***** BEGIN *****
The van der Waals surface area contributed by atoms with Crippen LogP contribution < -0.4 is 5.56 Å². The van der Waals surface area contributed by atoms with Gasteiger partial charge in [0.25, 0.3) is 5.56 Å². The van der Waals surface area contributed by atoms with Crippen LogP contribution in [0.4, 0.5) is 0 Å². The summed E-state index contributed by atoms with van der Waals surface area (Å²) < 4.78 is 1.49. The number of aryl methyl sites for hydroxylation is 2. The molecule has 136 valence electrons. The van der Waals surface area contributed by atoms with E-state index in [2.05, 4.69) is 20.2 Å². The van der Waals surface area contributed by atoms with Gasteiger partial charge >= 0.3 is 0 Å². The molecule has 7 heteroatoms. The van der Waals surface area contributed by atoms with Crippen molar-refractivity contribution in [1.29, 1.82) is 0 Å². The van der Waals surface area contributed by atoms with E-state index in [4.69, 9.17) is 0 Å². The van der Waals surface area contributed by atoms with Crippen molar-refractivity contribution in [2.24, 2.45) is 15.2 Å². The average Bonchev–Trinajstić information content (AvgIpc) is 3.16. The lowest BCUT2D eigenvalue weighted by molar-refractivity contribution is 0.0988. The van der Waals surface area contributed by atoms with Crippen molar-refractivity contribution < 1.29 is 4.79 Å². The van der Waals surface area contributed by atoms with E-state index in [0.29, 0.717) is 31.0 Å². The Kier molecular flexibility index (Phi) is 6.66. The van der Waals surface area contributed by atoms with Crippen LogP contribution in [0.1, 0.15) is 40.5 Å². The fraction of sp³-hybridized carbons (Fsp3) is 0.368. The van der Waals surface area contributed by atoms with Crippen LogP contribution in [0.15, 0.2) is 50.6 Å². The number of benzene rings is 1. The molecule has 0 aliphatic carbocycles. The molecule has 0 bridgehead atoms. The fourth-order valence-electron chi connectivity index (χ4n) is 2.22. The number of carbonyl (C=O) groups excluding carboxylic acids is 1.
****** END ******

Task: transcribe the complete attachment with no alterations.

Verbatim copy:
The van der Waals surface area contributed by atoms with Crippen LogP contribution < -0.4 is 5.56 Å². The van der Waals surface area contributed by atoms with Gasteiger partial charge in [0.25, 0.3) is 5.56 Å². The van der Waals surface area contributed by atoms with Crippen LogP contribution in [0.4, 0.5) is 0 Å². The summed E-state index contributed by atoms with van der Waals surface area (Å²) < 4.78 is 1.49. The number of aryl methyl sites for hydroxylation is 2. The molecule has 136 valence electrons. The van der Waals surface area contributed by atoms with E-state index in [2.05, 4.69) is 20.2 Å². The van der Waals surface area contributed by atoms with Gasteiger partial charge >= 0.3 is 0 Å². The molecule has 7 heteroatoms. The van der Waals surface area contributed by atoms with Crippen molar-refractivity contribution in [1.29, 1.82) is 0 Å². The van der Waals surface area contributed by atoms with E-state index in [4.69, 9.17) is 0 Å². The van der Waals surface area contributed by atoms with Crippen molar-refractivity contribution in [2.24, 2.45) is 15.2 Å². The average Bonchev–Trinajstić information content (AvgIpc) is 3.16. The lowest BCUT2D eigenvalue weighted by molar-refractivity contribution is 0.0988. The van der Waals surface area contributed by atoms with Crippen molar-refractivity contribution < 1.29 is 4.79 Å². The van der Waals surface area contributed by atoms with E-state index in [0.29, 0.717) is 31.0 Å². The Kier molecular flexibility index (Phi) is 6.66. The van der Waals surface area contributed by atoms with Crippen LogP contribution in [0.1, 0.15) is 40.5 Å². The fraction of sp³-hybridized carbons (Fsp3) is 0.368. The van der Waals surface area contributed by atoms with Crippen LogP contribution in [0.15, 0.2) is 50.6 Å². The number of benzene rings is 1. The molecule has 0 aliphatic carbocycles. The molecule has 0 bridgehead atoms. The fourth-order valence-electron chi connectivity index (χ4n) is 2.22. The number of carbonyl (C=O) groups excluding carboxylic acids is 1.